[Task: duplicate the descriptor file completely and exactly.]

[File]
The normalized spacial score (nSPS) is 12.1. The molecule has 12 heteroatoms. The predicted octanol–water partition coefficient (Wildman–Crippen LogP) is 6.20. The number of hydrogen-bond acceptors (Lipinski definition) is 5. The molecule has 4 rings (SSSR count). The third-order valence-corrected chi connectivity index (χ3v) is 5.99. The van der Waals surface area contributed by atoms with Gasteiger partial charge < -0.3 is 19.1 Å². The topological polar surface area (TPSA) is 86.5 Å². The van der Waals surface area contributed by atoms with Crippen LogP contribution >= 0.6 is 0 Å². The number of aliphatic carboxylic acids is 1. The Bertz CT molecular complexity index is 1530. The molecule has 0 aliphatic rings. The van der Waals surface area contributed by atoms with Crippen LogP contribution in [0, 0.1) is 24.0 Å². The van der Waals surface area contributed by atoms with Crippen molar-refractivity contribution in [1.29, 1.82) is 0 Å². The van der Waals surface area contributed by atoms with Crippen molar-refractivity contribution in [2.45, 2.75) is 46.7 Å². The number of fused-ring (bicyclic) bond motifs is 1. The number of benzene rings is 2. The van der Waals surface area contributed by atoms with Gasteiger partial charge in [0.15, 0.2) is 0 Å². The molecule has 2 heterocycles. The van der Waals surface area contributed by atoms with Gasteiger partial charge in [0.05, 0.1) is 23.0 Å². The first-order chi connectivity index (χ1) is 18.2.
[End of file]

The normalized spacial score (nSPS) is 12.1. The molecule has 12 heteroatoms. The predicted octanol–water partition coefficient (Wildman–Crippen LogP) is 6.20. The number of hydrogen-bond acceptors (Lipinski definition) is 5. The molecule has 4 rings (SSSR count). The third-order valence-corrected chi connectivity index (χ3v) is 5.99. The van der Waals surface area contributed by atoms with Gasteiger partial charge < -0.3 is 19.1 Å². The topological polar surface area (TPSA) is 86.5 Å². The van der Waals surface area contributed by atoms with Crippen LogP contribution >= 0.6 is 0 Å². The number of aliphatic carboxylic acids is 1. The Bertz CT molecular complexity index is 1530. The molecule has 0 aliphatic rings. The van der Waals surface area contributed by atoms with Crippen LogP contribution in [0, 0.1) is 24.0 Å². The van der Waals surface area contributed by atoms with Crippen molar-refractivity contribution in [1.29, 1.82) is 0 Å². The van der Waals surface area contributed by atoms with Crippen molar-refractivity contribution in [2.45, 2.75) is 46.7 Å². The number of fused-ring (bicyclic) bond motifs is 1. The number of benzene rings is 2. The van der Waals surface area contributed by atoms with Gasteiger partial charge in [0.15, 0.2) is 0 Å². The molecule has 2 heterocycles. The van der Waals surface area contributed by atoms with Gasteiger partial charge in [0.05, 0.1) is 23.0 Å². The first-order chi connectivity index (χ1) is 18.2.